“The actual process of creating something from it’s inception to completion in the form of a finished work of art was and still is challenging, and I enjoy the limitations that come with the format and time component of large format film photography.”
Who is Steve Sherman?
Steve Sherman is a large format photographer based in Rocky Hill, Connecticut. His work is currently represented by the Paul Paletti Gallery in Louisville, Kentucky.
While I had met Steve at local PPA gatherings from time to time, it wasn't until I had a question or two that I approached Steve to go over some of the functions of my 4″x5″ field camera.
The truth is, my field camera baffled me. I have a stash of old Polaroid Type55, and I recall playing with it about 15 years ago, but the camera, the shutter release, and the storage box had not seen daylight much. And, to me, that's a travesty. Steve, I'm sure, agrees, though he prefers to use a 5″x7″ field camera instead.
Given how ubiquitous screens are in our lives today, I suspect way too many of us haven't laid our eyes on an actual print produced from a large format negative.
To put it bluntly, a well-exposed negative, dutifully processed in the right developer will yield prints that are nothing short of divine.
And, if you were to walk into Steve's darkroom, you'll see first-hand these gorgeous prints, well, everywhere. It's fair to say that Steve's life revolves around his family and his photography.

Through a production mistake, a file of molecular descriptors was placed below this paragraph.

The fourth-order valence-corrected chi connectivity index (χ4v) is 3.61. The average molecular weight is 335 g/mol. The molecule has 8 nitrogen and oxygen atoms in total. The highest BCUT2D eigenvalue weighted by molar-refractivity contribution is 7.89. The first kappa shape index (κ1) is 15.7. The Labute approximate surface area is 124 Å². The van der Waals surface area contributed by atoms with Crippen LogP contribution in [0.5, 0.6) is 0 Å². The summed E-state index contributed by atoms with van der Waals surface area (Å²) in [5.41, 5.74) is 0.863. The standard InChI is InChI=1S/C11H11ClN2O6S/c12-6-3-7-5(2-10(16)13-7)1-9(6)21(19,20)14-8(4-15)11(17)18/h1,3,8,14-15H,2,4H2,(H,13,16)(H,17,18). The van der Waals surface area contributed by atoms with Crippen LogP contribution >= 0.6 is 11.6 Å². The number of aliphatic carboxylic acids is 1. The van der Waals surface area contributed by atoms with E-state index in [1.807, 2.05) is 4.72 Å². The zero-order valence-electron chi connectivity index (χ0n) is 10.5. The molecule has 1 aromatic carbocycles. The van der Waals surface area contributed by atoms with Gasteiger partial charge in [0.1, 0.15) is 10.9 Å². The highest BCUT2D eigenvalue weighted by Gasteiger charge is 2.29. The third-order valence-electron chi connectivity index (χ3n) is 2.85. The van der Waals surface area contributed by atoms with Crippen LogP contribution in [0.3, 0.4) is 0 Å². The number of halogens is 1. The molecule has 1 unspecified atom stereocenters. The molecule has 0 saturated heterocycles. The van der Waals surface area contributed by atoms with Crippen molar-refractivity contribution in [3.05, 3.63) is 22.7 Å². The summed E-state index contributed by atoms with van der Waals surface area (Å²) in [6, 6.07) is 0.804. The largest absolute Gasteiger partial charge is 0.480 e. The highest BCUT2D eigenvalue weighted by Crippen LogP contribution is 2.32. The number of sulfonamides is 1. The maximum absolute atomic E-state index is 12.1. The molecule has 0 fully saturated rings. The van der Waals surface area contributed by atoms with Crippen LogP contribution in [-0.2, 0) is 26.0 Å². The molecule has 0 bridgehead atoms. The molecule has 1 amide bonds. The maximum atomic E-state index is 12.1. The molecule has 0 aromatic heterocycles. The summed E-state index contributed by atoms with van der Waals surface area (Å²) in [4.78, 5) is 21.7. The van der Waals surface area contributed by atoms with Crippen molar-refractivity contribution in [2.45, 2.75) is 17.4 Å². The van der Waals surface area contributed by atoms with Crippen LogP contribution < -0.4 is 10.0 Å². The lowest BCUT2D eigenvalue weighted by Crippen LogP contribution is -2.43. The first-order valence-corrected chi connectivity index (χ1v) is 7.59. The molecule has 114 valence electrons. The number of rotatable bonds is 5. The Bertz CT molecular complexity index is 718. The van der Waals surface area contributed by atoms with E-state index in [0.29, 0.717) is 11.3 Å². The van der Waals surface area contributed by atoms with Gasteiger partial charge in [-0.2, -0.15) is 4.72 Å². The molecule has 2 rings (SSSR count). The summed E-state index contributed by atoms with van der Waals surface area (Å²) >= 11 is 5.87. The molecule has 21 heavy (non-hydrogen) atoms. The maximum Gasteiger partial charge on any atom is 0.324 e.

When my one question turned into three or five, I had to stop myself from asking more because Steve's responses were immediately actionable.
“Here, let me show ya,” he would say as he embarked on a mini-lesson that I was sure customized on the spot for me. If you were to meet Steve, you'd find him to be patient, observant, and thoughtful.
I didn't want him thinking that I was just there to exploit his 35+ years of knowledge on the subject. So, I invited him to what I thought would be a quick chat in his darkroom.
Peter Dylag, who had initially introduced us, was also there, setting up his video cameras to film the entire episode for Steve's YouTube channel.
If you would rather watch the chat, check it out here –
Large Format Environmental Black & White Photography
Here are some examples of Steve's large format photography. Yes, I do fully understand the irony of publishing these small and on your screen for you to see. Let me repeat – if you ever get a chance to view Steve's work in person, do it. Each frame is a wonderful journey.
In addition following Steve's YouTube channel, I recommend you check out his dedicated Facebook page for large format photography.
From one of his recent posts:
“My three part video on the theory and operation of the View Camera will premiere on New Years Day. 34 minutes of Hi Def video is my gift to all who have interest as I take a break from Social Media.”
I do hope you spend a little time away from social media learning something brand new (if it is that) in 2020!
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